Hammond’s Brexit now like Labour’s but with continued austerity

The chancellor wants a “jobs & prosperity first” Brexit with a transition period with existing customs arrangements. And austerity would continue.

This morning the chancellor Philip Hammond delivered his Mansion House speech – postponed from last week following the Grenfell Tower tragedy. As expected, with the election outcome seen as a rejection of the prime minister’s ‘cliff edge’ hard Brexit, he said he wanted a transitional period “to avoid unnecessary disruption and dangerous cliff edges”.

He also advocated for a Brexit “that put jobs and prosperity first”. On migration, he distanced himself from the “tens of thousands” target saying the government would “manage migration” and that they “did not seek to shut it down”. In Labour’s election manifesto, they campaigned for a “jobs-first Brexit” as well as “managed migration”.

The chancellor said a transition period should mean that current customs border arrangements would remain in place for a period after Brexit. This would avoid the introduction of tariffs on goods between the UK and EU but would also mean the UK would have to wait longer to pursue its own trade deals. But effectively remaining in the customs union means it’s likely that it will continue to benefit from EU trade deals already in place as well as continued tariff-free trade with its biggest trading partner.

As we noted in a comparison of Labour’s Brexit and the Tories’ Brexit, Labour had not ruled out membership of the customs union (even beyond a transition period). The shadow Brexit secretary Keir Starmer had even said that customs union membership should stay “on the table”.

Maintaining existing customs arrangements would also be hugely beneficial given an earlier report that HMRC was no longer confident a new Customs Declaration Service (CDS) meant to make customs checks more efficient would be ready in time for Britain’s departure. In comments about the new system, the then treasury committee chair and Tory MP Andrew Tyrie said “the CDS is needed in order to handle a possible five-fold increase in declarations that could occur when the UK leaves the EU”. He warned that “much trade could be lost” if the project failed or was delayed.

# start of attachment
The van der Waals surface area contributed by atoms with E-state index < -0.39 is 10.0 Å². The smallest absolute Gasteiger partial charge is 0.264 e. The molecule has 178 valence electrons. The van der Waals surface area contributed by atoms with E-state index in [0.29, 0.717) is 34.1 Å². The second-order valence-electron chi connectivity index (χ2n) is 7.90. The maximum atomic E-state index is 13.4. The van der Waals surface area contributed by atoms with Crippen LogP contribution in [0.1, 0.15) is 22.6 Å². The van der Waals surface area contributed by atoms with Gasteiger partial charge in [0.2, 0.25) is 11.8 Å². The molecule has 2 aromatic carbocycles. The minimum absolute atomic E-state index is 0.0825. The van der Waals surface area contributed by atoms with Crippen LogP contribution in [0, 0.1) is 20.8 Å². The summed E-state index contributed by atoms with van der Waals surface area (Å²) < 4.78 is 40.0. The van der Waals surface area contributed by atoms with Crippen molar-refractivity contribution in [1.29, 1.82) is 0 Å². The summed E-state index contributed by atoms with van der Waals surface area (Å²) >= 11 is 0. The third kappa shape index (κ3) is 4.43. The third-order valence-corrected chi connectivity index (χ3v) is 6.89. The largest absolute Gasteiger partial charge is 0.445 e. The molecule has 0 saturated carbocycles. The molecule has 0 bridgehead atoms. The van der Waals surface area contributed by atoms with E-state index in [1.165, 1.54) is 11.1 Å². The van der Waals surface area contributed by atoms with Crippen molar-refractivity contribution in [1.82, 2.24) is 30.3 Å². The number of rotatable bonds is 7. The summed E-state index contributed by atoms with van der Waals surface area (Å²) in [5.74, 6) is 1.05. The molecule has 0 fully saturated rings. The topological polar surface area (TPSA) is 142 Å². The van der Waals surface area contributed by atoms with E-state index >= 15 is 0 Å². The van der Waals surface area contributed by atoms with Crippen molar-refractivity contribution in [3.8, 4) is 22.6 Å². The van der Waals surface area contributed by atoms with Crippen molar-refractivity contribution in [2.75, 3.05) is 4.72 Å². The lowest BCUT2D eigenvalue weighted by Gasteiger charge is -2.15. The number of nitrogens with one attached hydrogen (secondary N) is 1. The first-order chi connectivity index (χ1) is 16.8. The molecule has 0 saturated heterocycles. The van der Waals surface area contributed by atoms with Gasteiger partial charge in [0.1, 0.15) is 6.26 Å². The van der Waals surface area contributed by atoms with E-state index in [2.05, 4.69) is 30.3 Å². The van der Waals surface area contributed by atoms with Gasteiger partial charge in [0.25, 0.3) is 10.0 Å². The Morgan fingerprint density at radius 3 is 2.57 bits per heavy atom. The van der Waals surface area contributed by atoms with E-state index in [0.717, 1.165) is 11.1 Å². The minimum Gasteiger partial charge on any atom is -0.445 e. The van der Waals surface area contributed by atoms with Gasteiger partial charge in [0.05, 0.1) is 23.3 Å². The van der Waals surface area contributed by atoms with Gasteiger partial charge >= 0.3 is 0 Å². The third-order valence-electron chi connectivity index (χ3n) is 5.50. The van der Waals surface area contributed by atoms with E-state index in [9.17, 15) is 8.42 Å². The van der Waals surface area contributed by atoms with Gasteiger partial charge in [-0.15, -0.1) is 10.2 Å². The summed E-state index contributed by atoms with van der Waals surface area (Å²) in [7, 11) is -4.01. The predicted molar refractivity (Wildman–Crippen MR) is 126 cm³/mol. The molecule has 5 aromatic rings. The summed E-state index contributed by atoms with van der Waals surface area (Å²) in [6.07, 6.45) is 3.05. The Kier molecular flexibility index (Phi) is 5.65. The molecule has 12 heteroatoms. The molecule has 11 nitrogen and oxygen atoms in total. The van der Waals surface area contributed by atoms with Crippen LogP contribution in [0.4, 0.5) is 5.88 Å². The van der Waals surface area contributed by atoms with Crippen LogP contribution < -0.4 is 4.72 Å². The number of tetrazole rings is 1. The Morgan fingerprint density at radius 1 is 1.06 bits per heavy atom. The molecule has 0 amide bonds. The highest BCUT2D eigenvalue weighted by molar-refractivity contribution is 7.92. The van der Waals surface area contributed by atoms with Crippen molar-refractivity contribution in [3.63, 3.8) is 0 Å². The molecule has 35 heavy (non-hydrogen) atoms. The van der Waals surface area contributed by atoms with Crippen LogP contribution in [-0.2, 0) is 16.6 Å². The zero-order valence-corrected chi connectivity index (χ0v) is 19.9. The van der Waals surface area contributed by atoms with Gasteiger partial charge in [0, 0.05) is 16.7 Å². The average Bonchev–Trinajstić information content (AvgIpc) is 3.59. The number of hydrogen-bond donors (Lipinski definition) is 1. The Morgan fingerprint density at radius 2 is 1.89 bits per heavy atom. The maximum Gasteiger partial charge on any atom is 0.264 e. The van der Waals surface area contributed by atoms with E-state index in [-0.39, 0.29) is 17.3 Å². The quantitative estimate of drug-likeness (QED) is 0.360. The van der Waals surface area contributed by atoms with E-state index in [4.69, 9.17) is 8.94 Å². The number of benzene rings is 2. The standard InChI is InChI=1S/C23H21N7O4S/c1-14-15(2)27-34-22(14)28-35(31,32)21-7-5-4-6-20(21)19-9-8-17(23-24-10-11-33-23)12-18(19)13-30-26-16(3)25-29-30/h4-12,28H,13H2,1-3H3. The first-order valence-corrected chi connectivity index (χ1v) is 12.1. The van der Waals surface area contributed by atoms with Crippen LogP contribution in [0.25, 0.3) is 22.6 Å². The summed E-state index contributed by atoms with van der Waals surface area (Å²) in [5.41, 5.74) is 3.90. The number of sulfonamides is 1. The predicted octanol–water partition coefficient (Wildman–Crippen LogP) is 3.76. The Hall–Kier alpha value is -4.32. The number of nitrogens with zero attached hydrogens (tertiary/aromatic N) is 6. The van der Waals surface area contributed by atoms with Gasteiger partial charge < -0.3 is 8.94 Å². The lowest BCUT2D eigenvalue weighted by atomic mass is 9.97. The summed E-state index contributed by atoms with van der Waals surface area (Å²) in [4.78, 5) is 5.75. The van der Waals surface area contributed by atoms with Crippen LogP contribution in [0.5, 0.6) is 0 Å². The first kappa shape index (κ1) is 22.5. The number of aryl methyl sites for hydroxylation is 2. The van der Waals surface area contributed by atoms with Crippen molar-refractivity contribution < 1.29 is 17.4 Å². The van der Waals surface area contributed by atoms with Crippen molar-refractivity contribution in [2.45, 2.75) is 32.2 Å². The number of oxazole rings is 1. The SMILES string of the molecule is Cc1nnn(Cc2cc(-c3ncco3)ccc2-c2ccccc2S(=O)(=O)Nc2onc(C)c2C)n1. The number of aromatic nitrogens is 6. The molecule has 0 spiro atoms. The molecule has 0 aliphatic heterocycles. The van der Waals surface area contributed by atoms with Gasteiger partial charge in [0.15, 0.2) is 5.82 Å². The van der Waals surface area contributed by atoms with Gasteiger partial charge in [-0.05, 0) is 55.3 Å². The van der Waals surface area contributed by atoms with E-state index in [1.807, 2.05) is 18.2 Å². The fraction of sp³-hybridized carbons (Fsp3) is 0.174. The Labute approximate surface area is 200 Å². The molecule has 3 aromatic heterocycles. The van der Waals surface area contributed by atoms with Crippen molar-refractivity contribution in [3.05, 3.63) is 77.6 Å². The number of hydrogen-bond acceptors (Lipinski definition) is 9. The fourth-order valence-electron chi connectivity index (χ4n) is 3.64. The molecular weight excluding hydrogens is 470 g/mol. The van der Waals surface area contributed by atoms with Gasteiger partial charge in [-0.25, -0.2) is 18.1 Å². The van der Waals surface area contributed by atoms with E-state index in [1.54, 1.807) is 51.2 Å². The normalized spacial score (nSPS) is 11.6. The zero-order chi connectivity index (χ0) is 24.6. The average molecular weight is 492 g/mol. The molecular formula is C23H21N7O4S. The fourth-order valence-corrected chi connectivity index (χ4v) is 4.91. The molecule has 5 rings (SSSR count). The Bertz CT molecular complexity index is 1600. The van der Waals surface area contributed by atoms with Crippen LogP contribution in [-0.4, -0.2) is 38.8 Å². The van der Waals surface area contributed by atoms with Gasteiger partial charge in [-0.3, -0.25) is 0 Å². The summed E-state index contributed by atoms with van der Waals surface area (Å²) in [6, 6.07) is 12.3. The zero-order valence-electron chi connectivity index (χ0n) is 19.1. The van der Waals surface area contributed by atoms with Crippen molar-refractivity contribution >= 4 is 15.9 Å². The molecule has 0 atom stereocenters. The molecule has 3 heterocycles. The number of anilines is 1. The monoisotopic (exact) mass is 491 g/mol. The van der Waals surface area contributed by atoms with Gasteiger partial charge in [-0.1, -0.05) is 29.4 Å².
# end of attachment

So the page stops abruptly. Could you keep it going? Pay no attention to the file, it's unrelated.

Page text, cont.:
As the Bank of England governor Mark Carney noted in his speech at the same event, the chancellor highlighted the importance of the services sector to the UK saying “our economy is 80% services” and that he wished to protect it. Hammond also made similar comments to Carney about how “liberalisation of services” would be be central to the UK’s economic success.

However agreeing a new free trade deal that included services will be much more challenging. Research from NIESR found that most free trade agreements “seem to be quite ineffective at reducing non-tariff barriers that are important for services trade”. And the advantage of the single market is that it is “a very deep and comprehensive trade agreement aimed at reducing non-tariff barriers”.

New trade deals won’t make up for single market loss

In his speech, Hammond also acknowledged the public were “weary” of austerity. However, he said that increasing investment in public services meant either “higher taxes, higher borrowing or stronger economic growth”. As the party of “low taxes” with a commitment to balance the budget by 2025, “stronger growth is the only sustainable way to deliver better public services, higher real wages and increased living standards”.

Of course, the problem is that even with a lengthy transition period with existing customs border arrangements, the country’s departure from the single market is likely to mean a significant hit to its finances. The chancellor may now accept the public are tired of austerity but he’s still expecting them to put up with it a while longer. With the economy already showing signs of weakening with just the prospect of Brexit, we may have to put up with austerity for a lot longer.

Image: © Twocoms /
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